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This article is presented to you in association with the European Commission.

Today, the Commission is launching the process of adopting the adequacy decision for the transfer of personal data to the Republic of Korea. It will cover transfers of personal data to business operators in the Republic of Korea as well as to public authorities. If adopted, this decision would offer Europeans enhanced protection of their personal data when transferred to the Republic of Korea. At the same time, it would complete the EU-Republic of Korea Free Trade Agreement (FTA) and strengthen cooperation between the EU and the Republic of Korea as great digital powers. The trade agreement has resulted in a significant increase in bilateral trade in goods and services. Ensuring the free flow of personal data to the Republic of Korea through an adequacy decision based on a high level of data protection will support this nearly € 90 billion business relationship.

The draft adequacy decision has been published and sent to the European Data Protection Board (EDPB) for its opinion. Over the past few months, the Commission has carefully assessed the Republic of Korea’s personal data protection laws and practices, including the rules on data access by public authorities. It concludes that the Republic of Korea provides a level of protection substantially equivalent to that guaranteed by the General Data Protection Regulation (GDPR).

True Jourova, Vice President for Values ​​and Transparency, said: “This agreement with the Republic of Korea will improve the protection of personal data of our citizens and support businesses in dynamic business relationships. It is also a sign of an increasing convergence of data protection laws around the world. In the digital economy, free and secure data streams are not a luxury, but a necessity. “

Didier Reynders, the justice commissioner said: “Two years ago, together with Japan, we created the largest free and secure data flow area in the world. Soon the Republic of Korea is expected to follow – another important partner in East Asia and another great achievement. The Republic of Korea has a strong track record in the field of data protection. The fact that the EU and the Republic of Korea apply similar privacy standards is good for both businesses and citizens. “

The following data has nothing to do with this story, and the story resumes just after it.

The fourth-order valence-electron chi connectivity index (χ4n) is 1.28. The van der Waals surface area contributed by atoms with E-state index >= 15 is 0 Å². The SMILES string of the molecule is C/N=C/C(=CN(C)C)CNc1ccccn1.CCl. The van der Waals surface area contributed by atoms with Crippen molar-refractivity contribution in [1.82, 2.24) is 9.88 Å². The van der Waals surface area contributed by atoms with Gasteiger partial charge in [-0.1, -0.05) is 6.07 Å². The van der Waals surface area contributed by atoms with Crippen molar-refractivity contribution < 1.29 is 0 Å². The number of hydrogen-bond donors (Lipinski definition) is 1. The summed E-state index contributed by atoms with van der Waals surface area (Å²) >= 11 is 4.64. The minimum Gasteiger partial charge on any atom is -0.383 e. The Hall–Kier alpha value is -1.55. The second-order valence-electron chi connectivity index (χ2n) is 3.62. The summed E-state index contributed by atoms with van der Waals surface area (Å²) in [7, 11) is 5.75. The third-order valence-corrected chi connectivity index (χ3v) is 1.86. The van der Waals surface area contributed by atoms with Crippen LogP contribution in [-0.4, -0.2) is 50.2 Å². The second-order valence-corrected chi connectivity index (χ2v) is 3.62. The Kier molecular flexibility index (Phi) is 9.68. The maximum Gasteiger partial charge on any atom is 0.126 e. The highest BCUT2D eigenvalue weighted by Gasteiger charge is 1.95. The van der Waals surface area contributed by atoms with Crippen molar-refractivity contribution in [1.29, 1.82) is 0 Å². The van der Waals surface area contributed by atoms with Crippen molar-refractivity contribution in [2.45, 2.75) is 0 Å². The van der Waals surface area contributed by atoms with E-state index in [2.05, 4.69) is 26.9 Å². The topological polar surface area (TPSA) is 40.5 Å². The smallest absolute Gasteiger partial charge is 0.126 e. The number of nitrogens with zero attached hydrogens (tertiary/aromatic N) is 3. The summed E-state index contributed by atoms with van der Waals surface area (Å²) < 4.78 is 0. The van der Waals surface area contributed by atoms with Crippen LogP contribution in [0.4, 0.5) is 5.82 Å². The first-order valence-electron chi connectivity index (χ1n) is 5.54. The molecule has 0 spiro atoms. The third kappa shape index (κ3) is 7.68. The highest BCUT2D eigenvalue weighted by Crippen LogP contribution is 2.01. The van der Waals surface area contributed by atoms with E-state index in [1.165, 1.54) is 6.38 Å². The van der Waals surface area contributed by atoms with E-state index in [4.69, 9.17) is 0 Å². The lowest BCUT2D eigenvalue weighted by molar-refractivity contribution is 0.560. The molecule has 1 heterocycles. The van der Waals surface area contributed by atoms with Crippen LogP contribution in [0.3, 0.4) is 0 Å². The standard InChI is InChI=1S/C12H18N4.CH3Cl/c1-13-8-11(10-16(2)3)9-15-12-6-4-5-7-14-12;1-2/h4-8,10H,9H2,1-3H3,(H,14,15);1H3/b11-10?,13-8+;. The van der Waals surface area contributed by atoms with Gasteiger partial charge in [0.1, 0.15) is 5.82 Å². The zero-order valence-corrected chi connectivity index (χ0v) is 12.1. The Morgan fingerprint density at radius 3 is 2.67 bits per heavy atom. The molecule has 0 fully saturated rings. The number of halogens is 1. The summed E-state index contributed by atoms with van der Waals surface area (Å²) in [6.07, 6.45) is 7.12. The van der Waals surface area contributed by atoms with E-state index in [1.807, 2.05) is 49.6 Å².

Key elements

In the Republic of Korea, the processing of personal data is governed by the Privacy Act (PIPA), which provides for principles, guarantees, individual rights and obligations similar to those of EU law. The recent reform of PIPA, which strengthened the powers of investigation and enforcement of Commission for the protection of personal information (PIPC), the independent data protection authority of the Republic of Korea. This reform entered into force in August 2020. It confirms the importance of an independent data protection authority vested with effective powers as a central element of a modern data protection system as well as a key element of increasing international convergence of confidentiality standards.

As part of the adequacy talks, the two sides also agreed to several additional safeguards that will increase the protection of personal data processed in the Republic of Korea. These guarantees will provide enhanced protection with regard to, for example, transparency, sensitive data and onward transfers of data. These rules will be binding and enforceable by the PIPC.

With regard to the possible access to data by the public authorities of the Republic of Korea, in particular for law enforcement and national security purposes, the framework established under the adequacy decision will be based in particular on the important supervisory role of the PIPC and will facilitate the access of EU citizens to redress.

Next steps

The Commission is now awaiting the opinion of the EDPS and will seek the approval of a committee composed of representatives of the EU Member States. It is only after these two stages have been completed that the Commission could proceed to adopt the adequacy decision.


Article 45, paragraph 3 of General Data Protection Regulation grants the Commission the power to decide, by means of an implementing act, that a third country ensures ‘an adequate level of protection’, i.e. a level of protection of personal data which is essentially equivalent to the level of protection within the EU. The effect of adequacy decisions is that personal data can flow from the EU (and Norway, Liechtenstein and Iceland) to that third country without any additional safeguards being necessary. In other words, transfers to the country in question will be assimilated to intra-EU data transmissions.

As announced in January 2017 in its Communication on the exchange and protection of personal data in a globalized world, the Commission has launched a dialogue with the Republic of Korea with the aim of reaching an adequacy decision under the General Data Protection Regulation (GDPR).

An adequacy decision would complete the Free trade Agreement between the European Union and the Republic of Korea which entered into force in July 2011 and was the first such trade agreement between the EU and an Asian country. In addition, in 2010, the EU and the Republic of Korea transformed their extended relationship into a strategic partnership by signing a framework agreement, which entered into force on June 1, 2014. It is a cooperation agreement. global policy having a legal link with the EU. Republic of Korea Free Trade Agreement.

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